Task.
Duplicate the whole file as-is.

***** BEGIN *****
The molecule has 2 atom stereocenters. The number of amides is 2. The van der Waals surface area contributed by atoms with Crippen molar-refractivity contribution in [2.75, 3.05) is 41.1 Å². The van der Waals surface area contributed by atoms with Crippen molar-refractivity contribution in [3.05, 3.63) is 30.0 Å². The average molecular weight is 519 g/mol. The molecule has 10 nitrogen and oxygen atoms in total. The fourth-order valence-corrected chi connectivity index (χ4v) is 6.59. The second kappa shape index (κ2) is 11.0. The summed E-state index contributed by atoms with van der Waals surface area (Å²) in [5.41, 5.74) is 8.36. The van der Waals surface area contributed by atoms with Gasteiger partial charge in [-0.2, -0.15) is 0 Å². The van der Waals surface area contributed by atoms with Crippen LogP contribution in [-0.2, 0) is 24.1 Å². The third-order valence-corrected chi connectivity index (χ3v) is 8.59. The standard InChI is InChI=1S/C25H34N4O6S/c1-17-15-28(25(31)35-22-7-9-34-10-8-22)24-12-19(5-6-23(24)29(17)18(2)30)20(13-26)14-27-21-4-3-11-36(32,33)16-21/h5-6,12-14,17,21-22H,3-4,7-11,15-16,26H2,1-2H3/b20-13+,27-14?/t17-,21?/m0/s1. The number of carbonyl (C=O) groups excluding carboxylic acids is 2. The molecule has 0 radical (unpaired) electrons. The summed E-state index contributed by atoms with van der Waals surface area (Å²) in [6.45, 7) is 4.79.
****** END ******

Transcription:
The molecule has 2 atom stereocenters. The number of amides is 2. The van der Waals surface area contributed by atoms with Crippen molar-refractivity contribution in [2.75, 3.05) is 41.1 Å². The van der Waals surface area contributed by atoms with Crippen molar-refractivity contribution in [3.05, 3.63) is 30.0 Å². The average molecular weight is 519 g/mol. The molecule has 10 nitrogen and oxygen atoms in total. The fourth-order valence-corrected chi connectivity index (χ4v) is 6.59. The second kappa shape index (κ2) is 11.0. The summed E-state index contributed by atoms with van der Waals surface area (Å²) in [5.41, 5.74) is 8.36. The van der Waals surface area contributed by atoms with Gasteiger partial charge in [-0.2, -0.15) is 0 Å². The van der Waals surface area contributed by atoms with Crippen LogP contribution in [-0.2, 0) is 24.1 Å². The third-order valence-corrected chi connectivity index (χ3v) is 8.59. The standard InChI is InChI=1S/C25H34N4O6S/c1-17-15-28(25(31)35-22-7-9-34-10-8-22)24-12-19(5-6-23(24)29(17)18(2)30)20(13-26)14-27-21-4-3-11-36(32,33)16-21/h5-6,12-14,17,21-22H,3-4,7-11,15-16,26H2,1-2H3/b20-13+,27-14?/t17-,21?/m0/s1. The number of carbonyl (C=O) groups excluding carboxylic acids is 2. The molecule has 0 radical (unpaired) electrons. The summed E-state index contributed by atoms with van der Waals surface area (Å²) in [6.45, 7) is 4.79.